Fire Officer from the National Fire Academy and is a nationally accredited Chief Fire Officer. He also certified by
the Police Executive Research Forum through Harvard University. He serves on the State Fire Chiefs’ Board of
Directors and is a former board member of the local American Red Cross and the To the Rescue Museum. Mr.
Grigsby is a member of the International Association of Fire Chiefs, National Fire Protection Association, and the
Virginia State Fire Chiefs’ Association.

         Jesse A. Hall, 58, Director of Finance, was employed by the City in 1975. Prior to becoming Director of
Finance in February 2002, Mr. Hall served as Deputy Director of Finance for nine years, Administrator of City
Accounting Services for thirteen years, Assistant Municipal Auditor for two years and an Internal Auditor for three
years. Mr. Hall, a Certified Public Accountant, received a Bachelor of Science degree in Accounting and a Master’s
degree in Business Administration from Virginia Polytechnic Institute and State University. He is a member of the


                                                       A-3
American Institute of Certified Public Accountants, the Virginia Society of Certified Public Accountants and the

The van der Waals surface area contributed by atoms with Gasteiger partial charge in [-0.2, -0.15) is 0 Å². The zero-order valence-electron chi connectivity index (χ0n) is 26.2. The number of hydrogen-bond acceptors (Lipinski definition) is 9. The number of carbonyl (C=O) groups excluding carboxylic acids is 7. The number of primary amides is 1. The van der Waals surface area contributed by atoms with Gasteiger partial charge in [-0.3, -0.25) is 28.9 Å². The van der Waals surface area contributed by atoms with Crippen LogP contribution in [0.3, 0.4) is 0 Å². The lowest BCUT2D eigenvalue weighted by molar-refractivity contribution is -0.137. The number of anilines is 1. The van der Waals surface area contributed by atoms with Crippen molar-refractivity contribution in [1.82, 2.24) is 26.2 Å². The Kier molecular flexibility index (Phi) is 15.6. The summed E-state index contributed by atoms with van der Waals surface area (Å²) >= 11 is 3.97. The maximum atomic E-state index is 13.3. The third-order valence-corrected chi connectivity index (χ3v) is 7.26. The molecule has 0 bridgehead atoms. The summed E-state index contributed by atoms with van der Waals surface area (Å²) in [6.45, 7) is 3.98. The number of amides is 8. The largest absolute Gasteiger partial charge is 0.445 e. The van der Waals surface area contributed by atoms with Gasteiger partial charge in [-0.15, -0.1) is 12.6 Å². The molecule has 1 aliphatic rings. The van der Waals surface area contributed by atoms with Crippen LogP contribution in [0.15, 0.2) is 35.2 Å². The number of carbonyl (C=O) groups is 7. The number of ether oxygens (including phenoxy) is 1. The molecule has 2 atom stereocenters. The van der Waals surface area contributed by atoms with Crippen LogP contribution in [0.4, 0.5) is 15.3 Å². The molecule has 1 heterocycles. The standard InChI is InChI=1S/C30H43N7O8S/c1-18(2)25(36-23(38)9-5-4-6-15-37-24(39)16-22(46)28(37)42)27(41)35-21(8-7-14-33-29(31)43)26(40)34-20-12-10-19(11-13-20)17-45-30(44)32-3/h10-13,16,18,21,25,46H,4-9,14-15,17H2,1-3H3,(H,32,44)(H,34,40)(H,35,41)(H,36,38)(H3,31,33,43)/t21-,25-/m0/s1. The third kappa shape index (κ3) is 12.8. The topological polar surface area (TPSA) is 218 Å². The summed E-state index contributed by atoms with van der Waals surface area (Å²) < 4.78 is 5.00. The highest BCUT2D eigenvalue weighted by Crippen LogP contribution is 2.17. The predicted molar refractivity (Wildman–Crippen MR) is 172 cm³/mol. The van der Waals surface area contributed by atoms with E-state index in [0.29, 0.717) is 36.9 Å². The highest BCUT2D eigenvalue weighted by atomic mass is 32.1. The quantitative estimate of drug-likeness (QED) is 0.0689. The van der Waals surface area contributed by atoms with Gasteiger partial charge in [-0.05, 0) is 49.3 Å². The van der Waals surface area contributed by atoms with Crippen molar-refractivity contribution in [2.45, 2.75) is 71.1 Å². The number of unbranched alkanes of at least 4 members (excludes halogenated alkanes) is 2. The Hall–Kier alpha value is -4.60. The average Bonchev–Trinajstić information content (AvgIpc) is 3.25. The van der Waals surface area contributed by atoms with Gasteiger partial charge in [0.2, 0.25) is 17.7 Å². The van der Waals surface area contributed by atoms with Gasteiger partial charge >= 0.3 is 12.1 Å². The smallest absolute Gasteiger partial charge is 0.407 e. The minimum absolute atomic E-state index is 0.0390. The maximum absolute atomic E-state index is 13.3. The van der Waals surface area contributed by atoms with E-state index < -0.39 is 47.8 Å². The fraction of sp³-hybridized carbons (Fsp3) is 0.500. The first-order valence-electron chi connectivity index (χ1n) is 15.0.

Government Finance Officers Association. Mr. Hall is past President of the Virginia Government Finance Officers
Association. Mr. Hall also serves as a Commissioner and Vice Chair on the Roanoke Valley Detention Commission
and as Secretary/Treasurer for the City of Roanoke Pension Plan. He also serves on the Virginia Municipal
League’s Finance Policy Committee. In addition, Mr. Hall has served on the Board of Directors of the Roanoke
Valley Federal Credit Union and the Roanoke Chapter of the Virginia Society of Certified Public Accountants.

          William M. Hackworth, 57, has been City Attorney since July 1999. Prior to his appointment as City